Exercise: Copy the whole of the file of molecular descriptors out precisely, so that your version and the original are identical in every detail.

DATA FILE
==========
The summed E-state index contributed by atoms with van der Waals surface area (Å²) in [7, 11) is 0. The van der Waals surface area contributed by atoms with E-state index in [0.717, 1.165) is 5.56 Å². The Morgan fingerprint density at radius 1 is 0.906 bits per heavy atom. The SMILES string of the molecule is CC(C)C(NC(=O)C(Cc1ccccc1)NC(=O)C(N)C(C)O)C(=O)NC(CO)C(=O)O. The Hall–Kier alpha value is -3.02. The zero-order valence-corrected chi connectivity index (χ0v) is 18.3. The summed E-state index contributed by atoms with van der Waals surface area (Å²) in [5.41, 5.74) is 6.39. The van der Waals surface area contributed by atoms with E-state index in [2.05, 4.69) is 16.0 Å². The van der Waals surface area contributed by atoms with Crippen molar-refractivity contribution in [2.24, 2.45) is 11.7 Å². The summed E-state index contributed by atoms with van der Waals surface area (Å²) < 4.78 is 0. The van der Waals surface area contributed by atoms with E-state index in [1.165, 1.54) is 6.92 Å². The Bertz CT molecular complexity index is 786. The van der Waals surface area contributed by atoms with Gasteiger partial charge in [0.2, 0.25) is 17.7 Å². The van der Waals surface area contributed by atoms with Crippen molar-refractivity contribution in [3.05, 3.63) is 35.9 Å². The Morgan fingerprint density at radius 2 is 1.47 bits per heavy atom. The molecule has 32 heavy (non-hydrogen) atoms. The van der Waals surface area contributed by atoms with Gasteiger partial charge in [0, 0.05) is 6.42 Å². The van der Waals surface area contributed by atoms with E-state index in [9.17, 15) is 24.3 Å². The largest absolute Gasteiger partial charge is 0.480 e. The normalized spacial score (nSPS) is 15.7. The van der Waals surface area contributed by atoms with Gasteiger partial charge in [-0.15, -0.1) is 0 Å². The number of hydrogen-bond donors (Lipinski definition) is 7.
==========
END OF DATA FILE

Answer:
The summed E-state index contributed by atoms with van der Waals surface area (Å²) in [7, 11) is 0. The van der Waals surface area contributed by atoms with E-state index in [0.717, 1.165) is 5.56 Å². The Morgan fingerprint density at radius 1 is 0.906 bits per heavy atom. The SMILES string of the molecule is CC(C)C(NC(=O)C(Cc1ccccc1)NC(=O)C(N)C(C)O)C(=O)NC(CO)C(=O)O. The Hall–Kier alpha value is -3.02. The zero-order valence-corrected chi connectivity index (χ0v) is 18.3. The summed E-state index contributed by atoms with van der Waals surface area (Å²) in [5.41, 5.74) is 6.39. The van der Waals surface area contributed by atoms with E-state index in [2.05, 4.69) is 16.0 Å². The van der Waals surface area contributed by atoms with Crippen molar-refractivity contribution in [2.24, 2.45) is 11.7 Å². The summed E-state index contributed by atoms with van der Waals surface area (Å²) < 4.78 is 0. The van der Waals surface area contributed by atoms with E-state index in [1.165, 1.54) is 6.92 Å². The Bertz CT molecular complexity index is 786. The van der Waals surface area contributed by atoms with Gasteiger partial charge in [0.2, 0.25) is 17.7 Å². The van der Waals surface area contributed by atoms with Crippen molar-refractivity contribution in [3.05, 3.63) is 35.9 Å². The Morgan fingerprint density at radius 2 is 1.47 bits per heavy atom. The molecule has 32 heavy (non-hydrogen) atoms. The van der Waals surface area contributed by atoms with Gasteiger partial charge in [0, 0.05) is 6.42 Å². The van der Waals surface area contributed by atoms with E-state index in [9.17, 15) is 24.3 Å². The largest absolute Gasteiger partial charge is 0.480 e. The normalized spacial score (nSPS) is 15.7. The van der Waals surface area contributed by atoms with Gasteiger partial charge in [-0.15, -0.1) is 0 Å². The number of hydrogen-bond donors (Lipinski definition) is 7.